Keyword Search

  • Buy Direct from CSS Publishing Company
    Buy Direct from CSS Publishing Company

    Buy Direct from CSS Publishing Company

    Buy Direct from CSS Publishing Company

    Buy Direct from CSS Publishing Company

    Buy Direct from CSS Publishing Company

    Buy Direct from CSS Publishing Company

    Buy Direct from CSS Publishing Company is a free website that provides brief yet probing exegetical commentary for:

  • Pastors who need inspiration and idea starters for their sermons
  • Church musicians who want to coordinate music and hymn selections with scriptural themes
  • Anyone who wants deeper insight into each week’s lectionary passages

These background notes cover every assigned text in the Revised Common Lectionary for each Sunday and major observance throughout the year.

Proper 17 | OT 22 | Pentecost 13, Cycle A (Ellingsen)

Things look better up ahead. The texts invite reflection on the possibilities of the future that God has in store for us (Eschatology, Providence, Justification by Grace).

Psalm 105:1-6, 23-26, 45c
We have previously noted how, paired with Psalm 106, this song was composed for use at one of the major festivals and consists of a recital of the basic events that created the nation of Israel. It begins with a hymn-like introduction summoning the congregation to worship and rejoice [sameach] in Yahweh, to seek his presence [panim, literally "face"] and remember his wonderful works [mopheth] and miracles (vv. 1-6). The people of Israel are said to be Yahweh’s chosen ones [bachir] (v. 6). What follows is a song about Israel coming to Egypt to become a great nation whom Egyptians come to hate, and concerning Moses who along with Aaron are raised up as leaders by Yahweh. Ham was thought to be the ancestor of the Egyptians (Genesis 10:6) (vv. 23-26). The part of the Psalm to be read concludes with the exhortation to praise the Lord (v. 45b).…click here for the full installment

Get Your FREE 30-day Trial Subscription to SermonSuite NOW!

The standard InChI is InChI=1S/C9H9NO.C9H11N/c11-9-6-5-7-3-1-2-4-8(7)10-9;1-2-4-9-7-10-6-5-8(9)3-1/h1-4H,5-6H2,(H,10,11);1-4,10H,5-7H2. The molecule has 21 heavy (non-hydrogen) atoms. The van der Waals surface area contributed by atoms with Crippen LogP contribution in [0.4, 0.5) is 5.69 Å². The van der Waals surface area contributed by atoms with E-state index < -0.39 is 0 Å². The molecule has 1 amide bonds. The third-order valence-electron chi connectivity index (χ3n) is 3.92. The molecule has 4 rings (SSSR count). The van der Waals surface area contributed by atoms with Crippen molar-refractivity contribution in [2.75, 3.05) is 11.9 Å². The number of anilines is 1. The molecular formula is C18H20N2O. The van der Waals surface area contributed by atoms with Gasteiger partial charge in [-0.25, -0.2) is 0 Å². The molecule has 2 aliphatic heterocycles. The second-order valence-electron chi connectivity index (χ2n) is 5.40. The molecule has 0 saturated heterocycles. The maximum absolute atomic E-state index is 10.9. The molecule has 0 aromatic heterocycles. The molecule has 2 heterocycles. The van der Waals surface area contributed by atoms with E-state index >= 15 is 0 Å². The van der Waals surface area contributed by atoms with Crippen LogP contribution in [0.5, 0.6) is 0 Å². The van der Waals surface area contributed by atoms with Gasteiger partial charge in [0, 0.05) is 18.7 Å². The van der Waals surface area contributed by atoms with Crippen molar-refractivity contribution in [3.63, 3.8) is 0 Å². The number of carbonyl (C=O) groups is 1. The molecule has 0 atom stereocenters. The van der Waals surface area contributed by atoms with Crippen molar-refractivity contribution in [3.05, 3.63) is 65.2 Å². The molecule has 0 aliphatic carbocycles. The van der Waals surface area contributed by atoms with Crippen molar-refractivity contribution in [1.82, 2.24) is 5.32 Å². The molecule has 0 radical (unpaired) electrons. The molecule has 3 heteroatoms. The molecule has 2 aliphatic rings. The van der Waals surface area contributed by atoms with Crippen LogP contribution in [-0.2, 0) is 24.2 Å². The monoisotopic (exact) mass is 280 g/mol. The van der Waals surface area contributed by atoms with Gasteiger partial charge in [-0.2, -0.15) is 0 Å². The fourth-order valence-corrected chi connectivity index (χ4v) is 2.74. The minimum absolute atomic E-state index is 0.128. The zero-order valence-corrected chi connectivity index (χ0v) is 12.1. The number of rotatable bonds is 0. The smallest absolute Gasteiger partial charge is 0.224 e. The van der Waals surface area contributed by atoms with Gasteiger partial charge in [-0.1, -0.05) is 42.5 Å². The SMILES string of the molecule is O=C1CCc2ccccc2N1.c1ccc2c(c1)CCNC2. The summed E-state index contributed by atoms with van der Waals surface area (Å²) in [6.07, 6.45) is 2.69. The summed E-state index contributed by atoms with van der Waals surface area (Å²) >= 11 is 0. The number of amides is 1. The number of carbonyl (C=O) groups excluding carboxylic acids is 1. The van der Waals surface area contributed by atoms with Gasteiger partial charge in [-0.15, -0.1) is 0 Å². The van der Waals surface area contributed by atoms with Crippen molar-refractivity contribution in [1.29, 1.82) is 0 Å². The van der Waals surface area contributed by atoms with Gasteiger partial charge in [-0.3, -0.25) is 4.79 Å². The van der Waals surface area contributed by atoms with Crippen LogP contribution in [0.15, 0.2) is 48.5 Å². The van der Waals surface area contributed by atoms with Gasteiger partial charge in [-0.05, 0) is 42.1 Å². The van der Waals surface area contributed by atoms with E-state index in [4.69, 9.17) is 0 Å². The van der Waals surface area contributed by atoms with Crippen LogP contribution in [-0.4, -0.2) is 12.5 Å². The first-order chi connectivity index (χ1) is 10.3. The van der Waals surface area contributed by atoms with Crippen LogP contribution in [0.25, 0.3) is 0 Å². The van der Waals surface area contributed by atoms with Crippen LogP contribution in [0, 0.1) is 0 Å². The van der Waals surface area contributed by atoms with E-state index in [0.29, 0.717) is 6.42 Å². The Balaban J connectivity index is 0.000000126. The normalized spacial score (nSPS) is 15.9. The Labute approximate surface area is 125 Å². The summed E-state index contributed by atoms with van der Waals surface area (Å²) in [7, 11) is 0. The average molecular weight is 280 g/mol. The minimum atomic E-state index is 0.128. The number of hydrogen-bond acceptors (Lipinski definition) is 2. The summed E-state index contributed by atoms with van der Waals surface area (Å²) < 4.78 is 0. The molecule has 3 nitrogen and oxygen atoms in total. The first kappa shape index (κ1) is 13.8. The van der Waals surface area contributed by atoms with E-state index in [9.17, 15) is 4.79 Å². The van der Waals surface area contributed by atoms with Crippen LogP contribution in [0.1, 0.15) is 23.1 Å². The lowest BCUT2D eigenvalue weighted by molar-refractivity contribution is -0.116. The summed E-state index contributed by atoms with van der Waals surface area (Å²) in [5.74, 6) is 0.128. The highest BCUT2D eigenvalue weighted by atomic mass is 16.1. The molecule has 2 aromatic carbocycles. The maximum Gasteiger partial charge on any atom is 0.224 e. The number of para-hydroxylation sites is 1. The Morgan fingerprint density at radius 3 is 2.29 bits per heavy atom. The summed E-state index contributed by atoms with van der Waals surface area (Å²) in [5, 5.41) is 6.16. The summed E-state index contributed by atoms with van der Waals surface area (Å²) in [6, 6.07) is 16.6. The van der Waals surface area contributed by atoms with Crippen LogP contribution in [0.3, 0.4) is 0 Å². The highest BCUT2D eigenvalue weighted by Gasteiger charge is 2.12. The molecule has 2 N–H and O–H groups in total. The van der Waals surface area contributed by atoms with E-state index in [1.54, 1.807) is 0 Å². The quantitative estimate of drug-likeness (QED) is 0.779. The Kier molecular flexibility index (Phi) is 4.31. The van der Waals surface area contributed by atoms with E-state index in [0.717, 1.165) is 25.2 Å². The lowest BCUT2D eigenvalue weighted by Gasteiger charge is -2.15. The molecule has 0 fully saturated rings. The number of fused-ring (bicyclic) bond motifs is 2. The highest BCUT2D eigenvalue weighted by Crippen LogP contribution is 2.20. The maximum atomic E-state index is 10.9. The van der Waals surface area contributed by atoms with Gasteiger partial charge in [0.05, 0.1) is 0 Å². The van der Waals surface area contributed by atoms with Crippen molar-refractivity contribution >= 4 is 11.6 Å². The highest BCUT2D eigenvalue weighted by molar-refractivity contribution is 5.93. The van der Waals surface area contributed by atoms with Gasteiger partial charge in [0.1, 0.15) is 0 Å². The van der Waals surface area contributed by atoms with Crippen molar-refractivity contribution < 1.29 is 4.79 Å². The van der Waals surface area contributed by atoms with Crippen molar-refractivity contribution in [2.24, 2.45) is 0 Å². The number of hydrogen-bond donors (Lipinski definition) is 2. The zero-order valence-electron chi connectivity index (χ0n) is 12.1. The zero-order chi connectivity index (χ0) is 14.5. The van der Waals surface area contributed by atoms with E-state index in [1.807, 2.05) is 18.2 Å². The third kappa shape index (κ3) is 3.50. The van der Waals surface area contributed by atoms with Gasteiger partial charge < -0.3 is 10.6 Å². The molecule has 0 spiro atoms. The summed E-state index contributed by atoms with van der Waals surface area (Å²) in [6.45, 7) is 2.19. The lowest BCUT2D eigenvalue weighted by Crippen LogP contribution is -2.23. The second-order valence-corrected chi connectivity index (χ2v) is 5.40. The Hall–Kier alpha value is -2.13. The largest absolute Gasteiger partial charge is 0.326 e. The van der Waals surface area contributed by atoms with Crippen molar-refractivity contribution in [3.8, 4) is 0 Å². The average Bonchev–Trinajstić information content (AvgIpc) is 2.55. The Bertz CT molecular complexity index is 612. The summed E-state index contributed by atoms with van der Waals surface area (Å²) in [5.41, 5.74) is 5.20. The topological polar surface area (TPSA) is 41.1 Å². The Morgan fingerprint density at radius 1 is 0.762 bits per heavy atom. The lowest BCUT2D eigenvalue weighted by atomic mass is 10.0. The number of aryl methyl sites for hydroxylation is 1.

Proper 17 | OT 22 | Pentecost 13, Cycle A (Beck)

Sunday between August 28 and September 3 inclusive

In these texts persons who are trying to serve God are depicted as engaging in intense struggles with the world. Within the Jeremiah 15:15-21 and the Psalm 26 texts, the prophet and the psalmist speak boldly to the Lord asking for support in their struggles. In the very important “Burning Bush” theophany in Exodus 3:1-15 we have the “gospel” in these texts, the good news that the Lord God has seen the affliction of God’s people and has come to deliver them from slavery and oppression. The gospel is expressed in the Matthew 16:21-28 text in that the deliverance from affliction that God accomplished in the death and resurrection of Jesus are already perceived as having occurred as expressed in the passion predictions. The Apostle Paul provides most of the parenesis (guidelines for how we should live in response to the gospel proclaimed) here.

Jeremiah 15:15-21
This segment of the personal prayers of Jeremiah and of the response to these prayers by the Lord is one of the most helpful biblical examples of the difficulties faced by the prophetic figure, the truly inspired individual of any time and place. The inspired individual is frequently alone, alone with God and rejected by the world, rejected even by most of the people of the community of faith. The inspired individual is driven by God to say and to do what the inspired individual must do. The inspired individual is controlled by God, but the inspired individual can never control God. Nevertheless, we see in this text that the Lord is basically supportive of Jeremiah. We, too, believe when we are driven by God to become inspired individuals, God is basically supportive of us. Like Jeremiah, however, we sometimes must wait a long time for evidence of God’s support.

Psalm 26:1-8
This individual lament is similar to the lament in Jeremiah 15:15-21, except that the psalmist is much more closely associated with the cult (the worshiping community) than Jeremiah and his disciples were. Unlike the Jeremiah 15:15-21 tradition, this psalm provides no response by the Lord. Perhaps it is assumed that no immediate response was needed since the psalmist was surrounded by the supportive congregation. The psalmist was primarily a righteous individual; the prophet Jeremiah was primarily an inspired individual. Which of these roles describes each of us? Do we at some times function as one and at other times as the other? We believe that God uses both in this world.